Ford’s new electric Explorer takes aim at Tesla and VW

Ford’s New Electric Explorer Takes Aim At Tesla And Vw
Ford Explorer EV
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Neil Briscoe and Michael McAleer

It’s been relatively slow off the line compared to rivals, but Ford is ready to roll out its latest fully electric model, the Explorer.

It’s a mid-sized crossover which will be Ford’s second fully-electric model, and will sit alongside the more expensive Mustang Mach-E in the line-up.


The name is well known in the US market, if not on this side of the Atlantic. However, this is not just some US import: the Explorer will be built in Europe at the firm’s Cologne plant, which has been refitted for its electric future at a cost of $2 billion.

The blue oval brand couldn’t deliver this model on its own though: Ford has decided to short-cut its European EV development timeframe by buying in proven technology from a supposed arch-rival — Volkswagen. Underneath, the electric Explorer rides on the same MEB electric car platform as the Volkswagen ID.4, ID.3, ID.5 and ID.Buzz, the Skoda Enyaq, the Cupra Born, and the Audi Q4 e-tron.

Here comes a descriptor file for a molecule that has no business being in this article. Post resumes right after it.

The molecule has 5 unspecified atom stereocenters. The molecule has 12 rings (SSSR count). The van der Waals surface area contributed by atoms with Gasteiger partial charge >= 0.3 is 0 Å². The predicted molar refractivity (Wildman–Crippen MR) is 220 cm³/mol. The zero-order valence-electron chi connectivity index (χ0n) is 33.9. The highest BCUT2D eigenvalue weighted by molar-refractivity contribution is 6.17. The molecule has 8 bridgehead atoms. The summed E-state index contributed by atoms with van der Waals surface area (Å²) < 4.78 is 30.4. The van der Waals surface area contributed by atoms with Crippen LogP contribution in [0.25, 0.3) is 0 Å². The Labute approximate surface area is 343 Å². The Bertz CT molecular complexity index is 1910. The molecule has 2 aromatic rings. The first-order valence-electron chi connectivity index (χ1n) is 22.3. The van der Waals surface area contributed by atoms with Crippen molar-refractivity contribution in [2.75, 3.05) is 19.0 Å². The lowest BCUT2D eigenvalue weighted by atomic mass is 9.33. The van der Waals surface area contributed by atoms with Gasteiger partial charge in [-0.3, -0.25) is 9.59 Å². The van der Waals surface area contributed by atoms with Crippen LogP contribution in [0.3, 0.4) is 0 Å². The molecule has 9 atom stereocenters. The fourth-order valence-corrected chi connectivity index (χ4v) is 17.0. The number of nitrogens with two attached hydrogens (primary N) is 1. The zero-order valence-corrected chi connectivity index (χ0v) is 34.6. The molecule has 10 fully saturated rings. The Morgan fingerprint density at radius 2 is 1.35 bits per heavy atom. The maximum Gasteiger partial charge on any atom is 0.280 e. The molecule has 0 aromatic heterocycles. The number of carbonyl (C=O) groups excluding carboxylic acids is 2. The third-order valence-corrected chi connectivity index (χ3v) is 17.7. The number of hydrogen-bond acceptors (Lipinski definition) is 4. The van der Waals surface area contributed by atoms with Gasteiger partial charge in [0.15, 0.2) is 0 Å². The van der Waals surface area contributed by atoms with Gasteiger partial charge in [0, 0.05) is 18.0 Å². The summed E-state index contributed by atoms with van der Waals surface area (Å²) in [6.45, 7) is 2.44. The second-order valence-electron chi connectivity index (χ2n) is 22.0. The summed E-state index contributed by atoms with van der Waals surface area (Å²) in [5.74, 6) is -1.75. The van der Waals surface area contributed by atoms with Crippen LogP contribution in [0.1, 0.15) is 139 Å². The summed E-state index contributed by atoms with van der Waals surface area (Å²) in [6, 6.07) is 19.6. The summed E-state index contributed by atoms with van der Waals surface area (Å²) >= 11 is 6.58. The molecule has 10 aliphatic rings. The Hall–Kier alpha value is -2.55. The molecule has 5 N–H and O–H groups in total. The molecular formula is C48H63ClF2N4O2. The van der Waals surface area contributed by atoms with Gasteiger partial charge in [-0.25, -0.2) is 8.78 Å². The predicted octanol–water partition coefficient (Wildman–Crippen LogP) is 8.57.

It’s great kudos to the engineers behind the MEB that so many of the current crop of EVs on our roads are running on their powertrain.


Outside, there’s little to give away that the electric Explorer shares the same hardpoints as an ID.4, other than a general similarity in bluff uprightness. At the front, there’s a big flat panel where normally a grille would sit, which Ford calls a ‘shield’ and which is there to emphasise the car’s electric nature. Around the back, there are cues taken from the big US version of the Explorer SUV especially around the lights. Ford describes the car as “a bold new electric vehicle that combines German engineering with striking American style.”

Inside, there are similarly few VW Group giveaways. Ford is using a tall portrait-oriented touchscreen which is running the same SYNC software as seen in the Mustang Mach-E and the recently updated Focus hatch.